But overall it’s Watkins’ complete understanding of what makes The Woman in Black such a popular story for some thirty years now and his complete respect for Hill’s original work that allow this latest adaptation to succeed. And despite many people’s reservations about releasing a turn-of-the-century horror tale for modern audiences, Watkins and his leading man Radcliffe have both succeeded in making a truly haunting classic ghost story that is also an effective modern horror film without ever needing to rely on CGI or intrusive music cues.
And while many hardened genre audiences may not enjoy the subtlety and slow-burn approach of the film, classic horror fans who have been clamoring for more from the esteemed Hammer House of Horror will no doubt find The Woman in Black to be a scream once it arrives in theaters this Friday, February 3rd.
4 out of 5
IAMX’s Alive in New Light Review – A Dark, Hypnotic, and Stunning Musical Endeavor
Recording eight albums is an achievement no matter the artist, group, or band. This is especially true for Chris Corner’s IAMX, his solo project after the trip hop group Sneaker Pimps, which has enchanted listeners since 2004’s Kiss + Swallow with its dark electronic aesthetic. There’s something fascinating about the music Corner puts out as IAMX. Perhaps it’s the underlying melancholy that seems to pervade the music, almost certainly a result of the musician’s battle with depression and chronic insomnia [Source]. Perhaps it’s the unexpected melodies that reveal themselves with each new measure. Whatever it is, IAMX’s music is a constant delight.
On Alive in New Light, Corner reveals that his eighth album was a product he created as a way of “…breaking free from demons that have long plagued him,” per an official press release. Strangely enough, this uplifting attitude may easily be overlooked but repeat listens unveil a sense of hope and wonder that are simply breathtaking. The title track echoes with almost angelic choir pads that positively shine as Corner exultingly cries in a shimmering falsetto, “I’m alive in new light!” This comes after the Depeche Mode-esque “Stardust”, which offers the first collaboration with Kat Von D, whose pure voice is a beautiful addition to the pulsating track.
The third track, “Break The Chains”, has an opening that immediately called to mind Birds of Tokyo’s “Discoloured”, which is meant as a compliment. It’s followed by the Nine Inch Nails influenced “Body Politics”, which meshes Corner’s crooning vocals with a 90’s industrial backdrop. “Exit” has an almost sinister progression lurking in the background that builds to an aggressive, in-your-face third act. The cinematic Middle Eastern flairs of “Stalker” mutate effortlessly into a heartbeat pulse that features back-and-forth vocals between Corner and Von D. The haunted circus vibe that permeates through “Big Man” is mirrored by its playful gothic aura, ghostly “oohs” and “aahs” sprinkled carefully here and there.
While the album has been a delight up to this point, it’s the final two tracks that took my breath away and left me stunned. “Mile Deep Hollow” builds layer after layer while Corner passionately cries out, “So thank you/you need to know/that you dragged me out/of a mile deep hollow/and I love you/you brought me home/because you dragged me out/of a mile deep hollow.” The way the song’s melodies back these wonderfully uplifting lyrics feels grand and epic, as though a journey is coming to an end, which is where “The Power and the Glory” comes in. Far more subdued, it’s a beautiful song that feels almost like a religious experience, a hymn of a soul that is desperate to claw its way to salvation and escape a life of pain and darkness.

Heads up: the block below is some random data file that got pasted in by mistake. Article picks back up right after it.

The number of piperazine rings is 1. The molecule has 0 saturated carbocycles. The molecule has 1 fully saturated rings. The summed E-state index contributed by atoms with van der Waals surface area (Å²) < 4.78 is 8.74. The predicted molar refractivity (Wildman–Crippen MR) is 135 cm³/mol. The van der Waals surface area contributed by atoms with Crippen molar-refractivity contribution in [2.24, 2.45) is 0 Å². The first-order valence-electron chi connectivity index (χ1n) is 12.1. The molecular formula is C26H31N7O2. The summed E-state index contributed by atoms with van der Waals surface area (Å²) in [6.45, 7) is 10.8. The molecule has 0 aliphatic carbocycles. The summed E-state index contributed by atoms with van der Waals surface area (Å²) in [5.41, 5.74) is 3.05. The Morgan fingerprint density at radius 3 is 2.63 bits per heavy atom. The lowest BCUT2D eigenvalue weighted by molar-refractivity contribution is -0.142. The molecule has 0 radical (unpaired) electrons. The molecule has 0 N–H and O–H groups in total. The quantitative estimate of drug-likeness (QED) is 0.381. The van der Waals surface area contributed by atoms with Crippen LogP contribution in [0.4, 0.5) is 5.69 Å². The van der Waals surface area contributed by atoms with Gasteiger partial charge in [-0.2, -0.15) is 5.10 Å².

What makes Alive in New Light so wonderful is how much there is to experience. I got the album and listened to it no less than five times in a row without pause. I simply couldn’t turn it off because each return revealed something new in the music. Corner also makes fantastic use of Von D’s vocals, carefully placing them so as to make them a treat and not a commonplace certainty.
While some may be disappointed that there are only nine tracks, each of the songs is carefully and meticulously crafted to be as powerful and meaningful as possible. It really is a stunning accomplishment and I’m nothing short of blown away by how masterfully Alive in New Light plays out.
IAMX’s Alive in New Light is a triumph of music. Full of beauty and confidence, it doesn’t forget the foundation that fans have come to know and love for over a decade but instead embraces that comfortable darkness with open arms. Corner states that this album was a way to break free from his demons. It certainly feels like he’s made peace with them.
The Hatred Review – A History Lesson Dug Up From The Depths Of Hell
Starring Zelda Adams, Lulu Adams, John Law
Directed by John Law
I don’t know about the scholastic interests the masses had (or have) that read all of the killer nuggets that get cranked out on this site, but when I was an academic turd, one of my true passions was history, and it was one of the only subjects that managed to hold my interest, and when the opportunity arose to check out John Law’s ultra-nightmarish feature, The Hatred – I was ready to crack the books once again.